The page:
If you think the name “Zarth” should come with superpowers, it just might at the Edmondson Pike branch of Nashville Public Library (NPL). There, a very good boy named Zarth does his own magic trick: he gets kids to line up to read, all without saying a word.
That’s because Zarth is a German Shepherd. He and trainer Toney Baily facilitate READing Paws, a program in which children read aloud to Reading Education Assistance Dogs (R.E.A.D.®) to help them develop skills and confidence. The Nashville affiliate of the program is part of the Be Well at NPL program, run by the library and funded in part by BlueCross BlueShield of Tennessee Health Foundation. It works because kids love dogs, of course, but the benefits of spending time with canine companions extend far beyond a child’s 15-minute session, especially if they are new or struggling readers.
“Children learning to read can get stressed, not because they aren’t capable of reading but because they get nervous and self-conscious,” says Merilee Kelley, chairman of READing Paws. “They worry about making mistakes, so they dread reading in front of their friends at school.”
“But dogs are trustworthy,” Kelley explains. “People know they don’t have to be worried or embarrassed around them.
“When kids read with a dog, they relax and forget about feeling nervous.”
“Pretty soon things start to flow, and before they know it, they’re enjoying reading instead of dreading it. It is simple, and it works beautifully.”
Why it works
For many parents and educators, getting children to spend time with a book instead of a screen is already a victory, but research shows that therapeutic environments created by animals have other positive effects.
Therapy animals can:
- Lower blood pressure
- Increase relaxation
- Help participants forget about limitations
- Stimulate the senses
- Foster feelings of safety and acceptance
- Build self-esteem
- Decrease loneliness
These effects start taking hold the moment Zarth walks into the library as children rush up to pet him excitedly. Librarians arrange a private space for readers and sign the children up for slots. Kids can bring their own books or pick one from the library to read. Once each child is settled and comfortable, Baily helps them work through the book they’ve chosen.
To become part of the READing Paws teams, R.E.A.D. suggests dogs complete the Canine Good Citizen Training & Test to ensure they have a safe, friendly demeanor. Humans and their animals go through rigorous training to become an insured registered therapy team because both must be prepared when issues arise, or when opportunities present themselves.
“If a child encounters a more advanced word, a trainer might say, ‘Gee, I don’t think Zarth has ever heard the word ‘interactive’ before — Can you tell him what it means?’” says Kelley. “If the child knows, great; if she doesn’t, they can get a dictionary, learn the new word together and explain it to the dog. It’s a less direct and intimidating approach than: ‘Do you know what that word means?’
“It empowers the child by turning her into the helper and teacher rather than focusing on what she doesn’t know.”
A singular accomplishment
The dogs can also foster breakthroughs that even the most well-trained people can’t simply because they are friendly, patient and non-judgmental by nature.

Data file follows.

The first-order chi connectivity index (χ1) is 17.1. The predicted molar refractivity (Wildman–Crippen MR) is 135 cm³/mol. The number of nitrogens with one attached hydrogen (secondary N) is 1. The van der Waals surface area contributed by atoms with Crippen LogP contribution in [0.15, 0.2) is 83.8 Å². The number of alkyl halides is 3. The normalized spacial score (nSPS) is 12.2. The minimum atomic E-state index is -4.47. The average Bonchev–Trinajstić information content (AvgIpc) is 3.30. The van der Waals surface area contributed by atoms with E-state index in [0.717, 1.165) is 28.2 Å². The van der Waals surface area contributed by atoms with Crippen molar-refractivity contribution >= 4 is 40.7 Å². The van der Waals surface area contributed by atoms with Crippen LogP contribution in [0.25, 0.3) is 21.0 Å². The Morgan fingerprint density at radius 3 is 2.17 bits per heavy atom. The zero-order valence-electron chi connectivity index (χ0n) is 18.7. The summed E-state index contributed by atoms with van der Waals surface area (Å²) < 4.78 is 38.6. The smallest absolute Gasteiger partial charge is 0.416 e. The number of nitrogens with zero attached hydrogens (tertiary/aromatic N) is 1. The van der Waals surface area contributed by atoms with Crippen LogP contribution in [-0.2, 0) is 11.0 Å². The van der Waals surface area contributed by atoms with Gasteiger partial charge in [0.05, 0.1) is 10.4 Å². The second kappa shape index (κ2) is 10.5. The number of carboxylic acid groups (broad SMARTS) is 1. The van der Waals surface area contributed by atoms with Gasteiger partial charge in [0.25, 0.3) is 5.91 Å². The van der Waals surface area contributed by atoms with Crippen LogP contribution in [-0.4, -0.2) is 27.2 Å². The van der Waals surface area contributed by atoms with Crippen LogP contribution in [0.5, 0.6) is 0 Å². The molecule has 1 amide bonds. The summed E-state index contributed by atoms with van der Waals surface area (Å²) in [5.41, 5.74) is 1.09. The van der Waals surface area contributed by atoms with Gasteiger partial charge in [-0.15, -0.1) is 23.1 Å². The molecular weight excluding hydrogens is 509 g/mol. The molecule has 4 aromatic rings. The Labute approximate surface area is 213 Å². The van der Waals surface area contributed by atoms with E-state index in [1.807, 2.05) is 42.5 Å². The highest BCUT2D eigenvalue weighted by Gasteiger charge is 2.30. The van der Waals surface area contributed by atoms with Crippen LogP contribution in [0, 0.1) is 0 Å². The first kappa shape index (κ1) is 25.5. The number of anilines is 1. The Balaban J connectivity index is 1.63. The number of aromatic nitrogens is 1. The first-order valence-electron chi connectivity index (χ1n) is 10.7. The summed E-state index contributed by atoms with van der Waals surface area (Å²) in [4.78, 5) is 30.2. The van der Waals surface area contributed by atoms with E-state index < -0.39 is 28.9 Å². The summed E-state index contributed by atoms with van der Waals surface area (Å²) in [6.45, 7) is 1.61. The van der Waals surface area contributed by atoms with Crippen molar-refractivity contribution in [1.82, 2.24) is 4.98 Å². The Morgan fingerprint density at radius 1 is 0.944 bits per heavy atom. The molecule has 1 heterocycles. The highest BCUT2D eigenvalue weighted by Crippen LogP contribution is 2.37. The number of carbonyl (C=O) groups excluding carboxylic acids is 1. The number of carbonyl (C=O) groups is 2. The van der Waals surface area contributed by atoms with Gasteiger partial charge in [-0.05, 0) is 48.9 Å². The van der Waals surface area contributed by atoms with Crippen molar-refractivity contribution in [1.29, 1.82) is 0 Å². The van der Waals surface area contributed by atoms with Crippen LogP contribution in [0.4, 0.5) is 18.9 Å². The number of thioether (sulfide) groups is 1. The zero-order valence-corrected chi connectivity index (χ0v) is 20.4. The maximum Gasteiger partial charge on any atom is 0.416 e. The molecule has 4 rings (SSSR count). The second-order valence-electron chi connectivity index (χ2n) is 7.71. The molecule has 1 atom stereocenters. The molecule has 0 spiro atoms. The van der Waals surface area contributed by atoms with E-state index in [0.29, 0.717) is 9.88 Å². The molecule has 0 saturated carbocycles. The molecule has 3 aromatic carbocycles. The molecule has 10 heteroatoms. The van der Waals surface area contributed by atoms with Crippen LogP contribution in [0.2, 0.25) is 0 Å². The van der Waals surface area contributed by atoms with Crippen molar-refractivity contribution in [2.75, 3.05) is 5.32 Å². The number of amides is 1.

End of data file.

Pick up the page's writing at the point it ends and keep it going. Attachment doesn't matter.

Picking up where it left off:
“I remember one 10-year-old girl we met who could hardly read at all,” recalls Kelley. “She gave the handler all kinds of reasons why she couldn’t read to Meg, the dog, and the handler reassured her that Meg wouldn’t be bothered by any of those things. When they sat down to read, it was a struggle. But she became engrossed in the book and kept at it, with Meg listening beside her. It took her 45 minutes to read one 32-page picture book, but when she turned over the to the last page, she gasped. ‘Oh my gosh! I’m finished!’ she said.
‘I’ve never read a whole book before in my life!’
“She got to go home that day with a singular accomplishment. That’s the kind of experience that builds self-esteem.
Creating a safe space
READing Paws dogs are deployed throughout the community, to libraries but also to schools, where they do some of their most important work. The dogs have proven particularly effective for children who face challenges at home.
If English is their second language, kids can take their time sounding out new words without fear of judgment, and the same is true for children who have learning challenges like dyslexia or attention problems. If a child’s parents can’t afford books, their time with READing Paws is even more important, and they can earn their own book just by reading.
“Children who struggle to read well often have quite challenging home situations and few books,” says Kelley, “so in our school program, after a child reads 10 books, we let him select a shiny new book to keep, and his therapy animal ‘pawtographs’ it. Having a new book of their own is precious to kids.”
Children place importance on owning objects. Understanding ownership builds confidence and independence and helps children develop a sense of boundaries.
For children whose households are unstable or volatile, the dogs play an even more crucial role: creating a safe space.
“Children who have suffered or are suffering emotional or physical abuse find it difficult to trust people or to open up,” says Kelley.
“Dogs are different. They always present their whole selves — there’s no pretense, no holding back — so a child can be fully him or herself.”
“We don’t think about it as profound, but for those kids, reading with a dog might be the only 15 minutes of their week that they feel truly free.”